In doing so, they are trying to "foment disagreement within the community", Price notes, again drawing parallels with similar attacks on the Jewish community.
On top of all that, the trolls say they are targeting dating apps – Tinder, Grindr and Bumble – "with legit, convincing images" to "criticise LGBT" [people]. To avoid people rumbling them using Google reverse image search, they are using a website called ThisPersonDoesNotExist, which uses AI to create unique, realistic-looking pictures of fake people.
The most efficient way to combat this, says Price, is to report the profiles as either fake or for using hate speech. The former will get faster results: social media platforms care more about fake profiles as they threaten their business model. Doing this will also train the algorithms to be better aware of accounts that match the same activity.
The strategy might appear simple – set up a bunch of fake accounts and demonise queer people in the comments section – but the psychology behind it is more complex. Instead of immediately going in full pelt, organisers plan a more insidious approach, which they hope will gradually turn the tide of opinion against queer people.
As Pride month progresses, the trolls will gather on 4chan and organise an escalation of the frequency and intensity of the campaign. "Think about [it] as waves," the organiser told participants in their induction. "Day 1 is simply questioning homosexuality then as the days go on it will get worse and worse until the end of Pride month.
"This is something that white nationalists have done in recent years," says Price. "They see 'normies' – people who consider themselves to be LGBTQ friendly or neutral – to start imagining, you know, members of this community as something other than benign."
How would they do that exactly? "My sense is that, over the course of the month, they want to get people to think about members of the LGBTQ community as paedophiles. And in order to do that, the way they see it, is by gradually shifting the discussion." As public opinion alters, they hope, brands will distance themselves from the LGBTQ community.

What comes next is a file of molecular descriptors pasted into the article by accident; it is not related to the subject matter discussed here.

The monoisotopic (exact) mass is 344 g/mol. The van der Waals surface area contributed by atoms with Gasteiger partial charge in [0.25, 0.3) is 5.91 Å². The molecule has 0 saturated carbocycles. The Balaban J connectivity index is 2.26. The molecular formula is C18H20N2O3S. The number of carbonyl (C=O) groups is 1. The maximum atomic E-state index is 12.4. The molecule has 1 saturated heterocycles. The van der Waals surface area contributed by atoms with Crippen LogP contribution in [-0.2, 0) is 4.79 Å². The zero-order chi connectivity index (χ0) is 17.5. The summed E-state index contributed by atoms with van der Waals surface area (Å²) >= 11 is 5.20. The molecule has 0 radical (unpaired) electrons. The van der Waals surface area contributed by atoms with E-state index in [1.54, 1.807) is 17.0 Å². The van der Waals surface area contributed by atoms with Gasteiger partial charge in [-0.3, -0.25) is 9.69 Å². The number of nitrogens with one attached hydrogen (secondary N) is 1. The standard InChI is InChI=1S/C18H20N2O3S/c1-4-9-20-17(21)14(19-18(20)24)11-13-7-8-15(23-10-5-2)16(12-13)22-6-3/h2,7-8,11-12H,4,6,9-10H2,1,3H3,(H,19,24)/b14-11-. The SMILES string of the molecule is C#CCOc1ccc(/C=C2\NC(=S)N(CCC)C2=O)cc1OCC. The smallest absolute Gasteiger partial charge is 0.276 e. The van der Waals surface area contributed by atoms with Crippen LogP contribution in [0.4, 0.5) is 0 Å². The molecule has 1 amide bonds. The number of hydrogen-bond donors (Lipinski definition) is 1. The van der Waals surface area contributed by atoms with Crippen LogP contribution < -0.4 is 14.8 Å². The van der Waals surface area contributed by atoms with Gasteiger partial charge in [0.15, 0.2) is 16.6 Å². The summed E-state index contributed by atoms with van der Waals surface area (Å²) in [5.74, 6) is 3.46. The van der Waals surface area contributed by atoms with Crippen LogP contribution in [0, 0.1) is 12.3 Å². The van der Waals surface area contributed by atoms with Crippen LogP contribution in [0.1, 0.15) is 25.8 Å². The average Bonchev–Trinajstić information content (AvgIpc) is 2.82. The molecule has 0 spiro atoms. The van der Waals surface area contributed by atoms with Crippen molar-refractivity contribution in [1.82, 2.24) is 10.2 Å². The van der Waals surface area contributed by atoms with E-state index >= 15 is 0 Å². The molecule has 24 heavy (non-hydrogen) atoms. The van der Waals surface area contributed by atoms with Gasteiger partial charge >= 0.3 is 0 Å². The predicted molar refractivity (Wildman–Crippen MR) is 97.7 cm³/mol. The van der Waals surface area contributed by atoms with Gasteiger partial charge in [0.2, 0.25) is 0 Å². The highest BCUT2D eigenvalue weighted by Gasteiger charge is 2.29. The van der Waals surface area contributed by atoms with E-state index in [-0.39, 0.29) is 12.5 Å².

"Keep it normie palatable/friendly," wrote the organiser, indicating that they want trolls to at first appear as reasonable commenters. "This means no Nazi/Hitler shit, the goal is to make them question whether what they are supporting is really the right thing."
Samantha, the woman who brought this to the general public's attention when she tweeted about it, says she thinks 4chan in general is a dark place full of dangerous people. "Remember that the main intent of this was to try to convert people, who might be straight and centrists, into raging homophobes and transphobes," she says. "That's what I think is the most dangerous."
How did she feel when the tweet started gaining traction? "Nervous, because me being a queer Jewish woman puts a huge target on my back. But I didn't take it down because the post was for the betterment and safety of the community, and I'd risk myself for that."
As far as those involved in the Horse Meat Disco incident are concerned, this type of activity will have little effect. "This won't stop us," says Oakley. "We'll be hosting this event very soon, along with other fantastic broadcasts. We'll be back bigger, bolder and bulletproof."